Anime Review: Great Pretender (2020)

TL;DR – a group of con artists work together undertaking heists all around the world, and in the process, revealing pasts that seek to catch up with them.

Review (warning: spoilers)

Wit Studio is on a roll. One would think that being a relative newcomer on the anime scene (they were founded in 2012) they would need some time to build an audience. However, they have a significant leg up because they are actually a subsidiary of IG Port and producers from their other subsidiary anime studio, Production I.G, founded Wit Studio. Production I.G was founded in 1987 and has a long history of churning out quality anime series, OVAs, and films.

So, when Wit Studio, released their first anime series in 2013 and it turned out to be Attack on Titan, it should have been no surprise that the series was a local and international hit. In between generating the first three seasons of Attack on Titan they also released several other series including Vinland Saga and After the Rain.

In 2020, Wit Studio released two new anime series – GARUGAKU. Saint Girls Square Academy and Great Pretender. I have not seen GARUGAKU but from the limited reviews it appears to have rated poorly. It may be because the series is aimed at young children and each episode is only three minutes long.

On the other hand, Great Pretender has been a critical success and lauded for its animation style and music. But what about the plot?

The story revolves around a group of con artists and is broken up into four arcs:

  • Case 1 – Los Angeles Connection (episodes 1-5)
  • Case 2 – Singapore Sky (episodes 6-10)
  • Case 3 – Snow of London (episodes 11-14)
  • Case 4 – Wizard of Far East (episodes 15-23)

The four main characters are Makoto Edamura, Laurent Thierry, Abigail Jones, and Cynthia Moore. Edamua is a small-time Japanese con-man who gets roped into working with Laurent, a French con-man who masterminds the group’s heists. Abigail is Laurent’s right-hand, physically skilled and guarded about who she is. Cynthia was a stage actress and works in Laurent’s team using her feminine wiles and acting skills to win over and influence targets.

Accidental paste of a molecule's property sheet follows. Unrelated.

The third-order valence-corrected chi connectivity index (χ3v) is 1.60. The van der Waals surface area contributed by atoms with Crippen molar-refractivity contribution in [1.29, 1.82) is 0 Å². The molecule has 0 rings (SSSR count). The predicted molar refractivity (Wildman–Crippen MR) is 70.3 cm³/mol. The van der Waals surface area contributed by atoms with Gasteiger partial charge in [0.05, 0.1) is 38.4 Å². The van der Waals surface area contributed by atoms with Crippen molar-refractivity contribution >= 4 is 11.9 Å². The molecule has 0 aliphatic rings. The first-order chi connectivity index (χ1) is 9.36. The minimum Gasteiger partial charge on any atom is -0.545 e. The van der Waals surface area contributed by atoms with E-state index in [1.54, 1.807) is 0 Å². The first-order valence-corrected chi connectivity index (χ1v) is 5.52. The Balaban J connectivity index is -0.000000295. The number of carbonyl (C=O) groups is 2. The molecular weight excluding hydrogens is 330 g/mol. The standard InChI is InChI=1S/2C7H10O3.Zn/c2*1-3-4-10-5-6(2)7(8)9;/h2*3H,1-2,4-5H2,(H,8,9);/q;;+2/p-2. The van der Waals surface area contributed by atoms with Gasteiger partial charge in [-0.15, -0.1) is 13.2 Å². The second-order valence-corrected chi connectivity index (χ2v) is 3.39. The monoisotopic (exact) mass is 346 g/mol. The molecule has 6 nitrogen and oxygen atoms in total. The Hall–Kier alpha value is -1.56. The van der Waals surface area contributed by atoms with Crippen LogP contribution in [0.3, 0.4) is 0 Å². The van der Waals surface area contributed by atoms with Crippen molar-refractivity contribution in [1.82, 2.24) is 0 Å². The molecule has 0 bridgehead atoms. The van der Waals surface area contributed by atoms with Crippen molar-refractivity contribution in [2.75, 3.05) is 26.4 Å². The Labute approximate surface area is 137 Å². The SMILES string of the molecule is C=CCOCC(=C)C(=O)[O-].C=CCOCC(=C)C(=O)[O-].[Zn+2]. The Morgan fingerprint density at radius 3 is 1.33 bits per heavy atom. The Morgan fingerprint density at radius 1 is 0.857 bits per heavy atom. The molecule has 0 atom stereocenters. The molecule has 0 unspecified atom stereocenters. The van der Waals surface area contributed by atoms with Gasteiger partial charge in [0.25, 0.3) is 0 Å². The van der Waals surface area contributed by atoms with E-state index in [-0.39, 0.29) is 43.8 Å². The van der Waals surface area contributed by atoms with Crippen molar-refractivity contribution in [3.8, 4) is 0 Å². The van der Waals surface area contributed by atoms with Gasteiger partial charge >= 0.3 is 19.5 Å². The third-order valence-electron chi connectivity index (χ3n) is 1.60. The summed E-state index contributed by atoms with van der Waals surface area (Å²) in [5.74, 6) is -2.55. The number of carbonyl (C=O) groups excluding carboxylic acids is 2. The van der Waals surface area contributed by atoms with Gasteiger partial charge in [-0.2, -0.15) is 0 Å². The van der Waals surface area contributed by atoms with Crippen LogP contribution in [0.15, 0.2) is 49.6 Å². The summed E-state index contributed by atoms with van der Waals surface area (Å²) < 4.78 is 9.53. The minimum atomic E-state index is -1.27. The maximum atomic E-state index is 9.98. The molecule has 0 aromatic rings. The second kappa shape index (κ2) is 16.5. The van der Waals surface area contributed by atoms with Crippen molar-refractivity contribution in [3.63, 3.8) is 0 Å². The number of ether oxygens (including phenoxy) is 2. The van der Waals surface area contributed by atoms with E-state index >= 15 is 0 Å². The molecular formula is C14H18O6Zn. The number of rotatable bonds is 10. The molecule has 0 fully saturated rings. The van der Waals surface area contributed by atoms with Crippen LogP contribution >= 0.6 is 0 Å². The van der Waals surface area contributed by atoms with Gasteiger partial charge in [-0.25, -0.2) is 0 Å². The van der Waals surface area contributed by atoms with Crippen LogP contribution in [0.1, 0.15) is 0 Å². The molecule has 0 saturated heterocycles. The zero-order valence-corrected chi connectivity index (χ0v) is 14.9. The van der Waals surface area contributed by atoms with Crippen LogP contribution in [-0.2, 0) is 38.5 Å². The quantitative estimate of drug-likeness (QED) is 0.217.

While the heists themselves are interesting and introduces a cast of colourful individuals ranging from a movie director who is actually a drug lord, to a pair of Arab oil-tycoon brothers who operate a rigged racing airplane tournament, to a dodgy English art appraiser, and finally a Shanghai mafia boss that are all targeted by Laurent, it is the four main characters that lift the story.

This is done cleverly by exploring the pasts of each one during each case. Case 1 focuses on Edamura, Case 2 on Abigail, Case 3 on Cynthia and Case 4 on Laurent (Case 4 also progresses Edamura’s story-line as it crosses over with Laurent’s).

It is this exploration that is fascinating and leads to an understanding for the viewer as to how each one came to be a con-artist. Tragedy, heartbreak, betrayal, and violence all feature to varying degrees, and it is their histories combined with the present day tie-in to the heist they deal with that makes Great Pretender a notch above other anime series.

Case 3 – Snow of London which focuses on Cynthia is a particular standout for me. I thoroughly enjoyed her character and her backstory is fascinating.

However, for all its strengths (i.e. music, character development, animation (the colours and artistic style are outstanding) and intriguing back stories) the series trips over at the end.

Yes, it is the final act surrounding Laurent where things unraveled for me. While the Edamura storyline concludes in a satisfying way, Laurent’s story (which arguably is the most intriguing) turns a bit silly. Each heist has a bit of twist. The final heist involves twists that turn into knots that ruin the sense of harmony and integrity of the group

Firstly, all the ‘villains’ in the previous cases end up assisting Laurent. In fact, we find them sitting on a luxury yacht (when they should all be serving time in prison) playing cards and drinking. These ‘villains’ now apparently helping the group of con-artists and are friends when logic dictates that each ‘villain’ would want revenge and has a serious vendetta against Laurent and his crew. This leap in the story was totally illogical to me.

Secondly, the final case involves staging a con that requires a fake building on a remote island that collapses when the con is revealed. Not so much far-fetched as it is less sophisticated than what the twists/reveals are in previous heists.

Lastly, it is revealed that a critical event in Laurent’s past is actually not completely true. This event is so pivotal that it is the sole reason why he is sent down the path he takes of being the ultimate con-artist. The event surrounds a woman named Dorothy, the woman responsible for teaching Laurent the skills to be a con-artist and who he falls in love with (they eventually get engaged). However, she gets killed during a con in front of Laurent driving him into depression with only the ring she wore around her neck to remember her by (the ring is a motif used periodically throughout the entire series).

Once the final case is over, Laurent throws the ring into the sea as a way of closure and satisfying himself that he has avenged Dorothy’s murder. However, in the epilogue it is revealed that Dorothy is alive, has amnesia, and finds the ring after it was swallowed by a fish and caught by fishermen. She then puts on the ring and the series ends.

I have mixed feelings about this final reveal, on one hand it allows for a sequel to the Great Pretender to be developed. On the other hand, the story was far more effective and emotionally moving if Dorothy actually was killed.

Still, even with the flawed final act, the series is plentiful in many other ways that makes it a must-watch on your anime list.

8 out of 10

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